Baron Davis, Movie Producer

Warriors' star guard Baron Davis recently got his feet as a movie producer, with what I have heard is a pretty hard-hitting documentary about gangs in South Central Los Angeles.

Almost nobody has seen this movie yet, and the creators have been relucutant to give journalists DVDs of a show that, last I checked, did not yet have a distribution deal.

But it has been done for some time, and there have been a few screenings. One was in Los Angeles last Friday, and Kevin Arnovitz of ClipperBlog was able to attend and provide this account for TrueHoop:

If you ask Baron Davis if he enjoys the off-the-court gratification and Renaissance Man status that come with financing and producing a film, he offers a steely response. "This is about making an impact."

The film, a documentary titled "Made in America," chronicles the history of gang conflict in South Los Angeles. "Made in America" was screened in January at the Sundance Film Festival, where it received positive reviews from the Hollywood trade press. On Friday night, it had its premiere in Los Angeles -- Davis' hometown -- as part of the Los Angeles Film Festival.

Los Angeles premiers tend to be gratuitous -- even for movies that warrant nothing more than a starting pistol and some Percocet.

So there was something earnestly appealing about arriving at the outdoor space in a downtown office plaza where hundreds of folding chairs were set up for the al fresco screening. The vibe was much closer to a cast-and-crew screening than anything you'd find outside Grauman's Chinese Theatre. There was no red carpet -- aisles were marked byBaron Davis yellow electrical tape. The audience included a combination of friends-and-family of Davis and others who contributed to the production -- many of them community leaders and/or former gang members -- and erstwhile indie film geeks.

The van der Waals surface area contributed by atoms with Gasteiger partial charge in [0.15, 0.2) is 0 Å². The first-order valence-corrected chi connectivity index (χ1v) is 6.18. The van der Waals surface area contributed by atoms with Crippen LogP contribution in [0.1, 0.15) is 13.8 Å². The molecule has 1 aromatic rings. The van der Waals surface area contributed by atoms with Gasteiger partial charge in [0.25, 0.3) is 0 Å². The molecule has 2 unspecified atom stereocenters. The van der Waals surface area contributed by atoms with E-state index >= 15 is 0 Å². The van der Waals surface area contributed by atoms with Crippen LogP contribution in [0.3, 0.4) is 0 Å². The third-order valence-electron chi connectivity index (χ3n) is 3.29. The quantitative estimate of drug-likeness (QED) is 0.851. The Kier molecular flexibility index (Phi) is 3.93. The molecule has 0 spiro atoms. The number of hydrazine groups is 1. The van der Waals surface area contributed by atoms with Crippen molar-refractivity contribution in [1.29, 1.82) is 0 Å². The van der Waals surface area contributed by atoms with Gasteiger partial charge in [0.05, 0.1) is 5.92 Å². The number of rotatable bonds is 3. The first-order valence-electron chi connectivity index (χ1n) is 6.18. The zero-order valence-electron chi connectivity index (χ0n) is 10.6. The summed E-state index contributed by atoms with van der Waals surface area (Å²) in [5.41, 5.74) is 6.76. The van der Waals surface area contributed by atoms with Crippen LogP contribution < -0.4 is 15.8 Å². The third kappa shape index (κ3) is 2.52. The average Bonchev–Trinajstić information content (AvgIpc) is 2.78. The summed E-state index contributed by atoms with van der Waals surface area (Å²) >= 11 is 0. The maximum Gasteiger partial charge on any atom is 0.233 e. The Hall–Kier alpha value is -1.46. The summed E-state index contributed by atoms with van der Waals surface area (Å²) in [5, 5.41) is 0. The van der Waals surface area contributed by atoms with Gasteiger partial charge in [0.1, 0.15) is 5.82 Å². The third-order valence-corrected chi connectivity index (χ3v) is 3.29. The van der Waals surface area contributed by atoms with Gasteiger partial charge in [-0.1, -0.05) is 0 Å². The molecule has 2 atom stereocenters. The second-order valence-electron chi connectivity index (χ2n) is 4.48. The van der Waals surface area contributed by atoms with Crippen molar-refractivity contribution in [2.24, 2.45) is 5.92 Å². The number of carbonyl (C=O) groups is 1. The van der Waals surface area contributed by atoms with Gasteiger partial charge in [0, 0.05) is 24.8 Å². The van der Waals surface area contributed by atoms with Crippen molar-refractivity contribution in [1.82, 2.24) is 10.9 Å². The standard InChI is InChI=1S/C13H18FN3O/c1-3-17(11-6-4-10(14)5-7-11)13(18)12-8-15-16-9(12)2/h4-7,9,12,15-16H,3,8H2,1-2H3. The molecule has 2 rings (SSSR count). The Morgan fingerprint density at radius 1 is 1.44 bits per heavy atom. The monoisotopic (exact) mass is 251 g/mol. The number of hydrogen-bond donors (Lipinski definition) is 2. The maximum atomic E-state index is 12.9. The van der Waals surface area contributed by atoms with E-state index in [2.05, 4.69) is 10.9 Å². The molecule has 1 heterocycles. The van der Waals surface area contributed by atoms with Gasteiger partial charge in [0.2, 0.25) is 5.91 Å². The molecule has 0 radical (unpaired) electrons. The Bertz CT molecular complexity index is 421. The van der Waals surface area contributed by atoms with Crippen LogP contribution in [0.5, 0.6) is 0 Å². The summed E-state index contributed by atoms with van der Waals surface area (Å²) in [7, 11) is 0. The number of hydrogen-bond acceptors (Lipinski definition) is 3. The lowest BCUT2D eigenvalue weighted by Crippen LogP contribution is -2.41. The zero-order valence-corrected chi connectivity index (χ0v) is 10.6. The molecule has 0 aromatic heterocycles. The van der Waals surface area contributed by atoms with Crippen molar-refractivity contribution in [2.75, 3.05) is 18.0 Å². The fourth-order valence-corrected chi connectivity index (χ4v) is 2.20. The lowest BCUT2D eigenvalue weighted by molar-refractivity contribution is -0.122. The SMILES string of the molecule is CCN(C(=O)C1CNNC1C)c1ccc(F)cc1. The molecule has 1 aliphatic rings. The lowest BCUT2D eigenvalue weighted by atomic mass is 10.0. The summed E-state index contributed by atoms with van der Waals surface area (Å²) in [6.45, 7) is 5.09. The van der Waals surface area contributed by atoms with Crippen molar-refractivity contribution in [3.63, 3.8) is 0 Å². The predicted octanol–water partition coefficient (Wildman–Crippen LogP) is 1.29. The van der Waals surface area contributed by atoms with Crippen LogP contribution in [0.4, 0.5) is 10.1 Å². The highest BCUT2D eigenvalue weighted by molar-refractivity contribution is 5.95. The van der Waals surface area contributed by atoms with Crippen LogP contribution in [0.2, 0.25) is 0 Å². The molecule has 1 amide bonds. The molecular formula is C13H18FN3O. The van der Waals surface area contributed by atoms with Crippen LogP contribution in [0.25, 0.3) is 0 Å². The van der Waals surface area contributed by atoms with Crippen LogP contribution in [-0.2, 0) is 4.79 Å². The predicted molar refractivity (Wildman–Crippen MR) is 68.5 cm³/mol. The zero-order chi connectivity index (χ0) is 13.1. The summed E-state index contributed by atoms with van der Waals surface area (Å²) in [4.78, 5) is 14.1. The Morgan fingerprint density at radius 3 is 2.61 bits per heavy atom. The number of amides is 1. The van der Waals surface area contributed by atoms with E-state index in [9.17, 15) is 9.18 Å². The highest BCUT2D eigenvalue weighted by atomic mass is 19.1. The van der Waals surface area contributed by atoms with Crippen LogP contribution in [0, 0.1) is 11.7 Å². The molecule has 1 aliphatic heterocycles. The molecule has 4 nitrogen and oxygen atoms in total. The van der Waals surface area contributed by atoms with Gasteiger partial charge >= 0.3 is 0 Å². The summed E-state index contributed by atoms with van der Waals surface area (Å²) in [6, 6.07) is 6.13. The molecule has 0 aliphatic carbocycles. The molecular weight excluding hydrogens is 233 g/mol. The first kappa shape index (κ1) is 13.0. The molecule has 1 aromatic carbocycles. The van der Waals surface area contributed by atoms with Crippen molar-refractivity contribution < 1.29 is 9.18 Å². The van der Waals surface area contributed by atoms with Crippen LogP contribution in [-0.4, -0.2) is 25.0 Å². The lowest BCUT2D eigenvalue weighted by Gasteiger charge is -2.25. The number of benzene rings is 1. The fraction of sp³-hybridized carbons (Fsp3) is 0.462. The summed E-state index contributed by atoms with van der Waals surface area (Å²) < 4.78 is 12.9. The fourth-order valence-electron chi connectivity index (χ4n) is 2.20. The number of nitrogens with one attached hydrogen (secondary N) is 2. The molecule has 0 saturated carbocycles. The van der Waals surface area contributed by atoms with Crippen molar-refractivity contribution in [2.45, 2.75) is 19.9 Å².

Through a mutual acquaintance, Davis was put in touch with Stacy Peralta. Peralta directed the 2001 skate documentary "Dogtown and Z-Boys," and was eager to look at another slice of Los Angeles -- the city's gang history. Davis was excited at the prospect of not only producing a movie, but of bringing attention to an issue that needs some honest examination. Davis provided half the financing for the movie, and earned a producer credit.

Made in America's narrative will be familiar to those who saw the HBO documentary, "Bastards of the Party," directed by former Blood member Cle Sloan. Los Angeles' totemic African-American gangs -- the Crips and the Bloods -- have a social origin that extends well beyond turf wars. That history can be traced back to the de facto segregation and structural racism that governed Los Angeles for much of the 20th Century, a place where African-Americans understood they weren't to venture east of Alameda Avenue. What started out as a collection of street fraternities in the immediate post-war era metastasized into a landscape of warring groups in the 1970s, when the unity that coalesced around the black power movements dissolved.

Peralta stylishly employs a frenetic naturalism with tricks like motion-control technology to convey the film's message: If we considered the human cost of Los Angeles' gang wars in the context of a geopolitical conflict, the likes of Richard Holbrooke and Condoleezza Rice would be dispatched to the front lines to broker peace. But since the suffering is largely confined to the impoverished tracts of South Los Angeles, the violence is allowed to fester.

The result is an urban grid -- depicted on screen by animated graphic maps -- partitioned like a war zone: Red districts controlled by the Bloods, and blue districts by the Crips. It's a world in which some residents don't travel beyond a ten-block radius for years because they're afraid of venturing into enemy territory.

The film is narrated by Forest Whitaker, but its most authoritative voices belong to Kumasi, Ron Wilkins, and Bird -- former gang members who recount history, provide context, and offer confessionals of their anger.

I notice a large gold medallion with an etching of Barack Obama hanging from Davis' neck.

When Barack Obama referred in his Philadelphia speech to African-American men of a certain generation who still harbor "the anger and the bitterness of those years," he's talking about the guys in "Made in America."

Asked about it, Davis says: "I'm excited that we've got a leader who is bringing people together. This was my intention with this documentary."

The concern in any movie about things gone wrong is that characters tend to be presented as either victims, villains, or heroes -- instead of the murkiness that is more often the truth. On a few occasions, "Made in America" falls into that trap. But it's mitigated by an expansive voice that aims to speak to a broad audience.

When I ask Davis whom the movie is for, he fluently sounds off a list: "The Bloods. The Crips. Lawmakers. The School Board. Corporate America. Humanitarians. Our Generation."

(Photo: Valerie Macon/WireImage/Getty Images)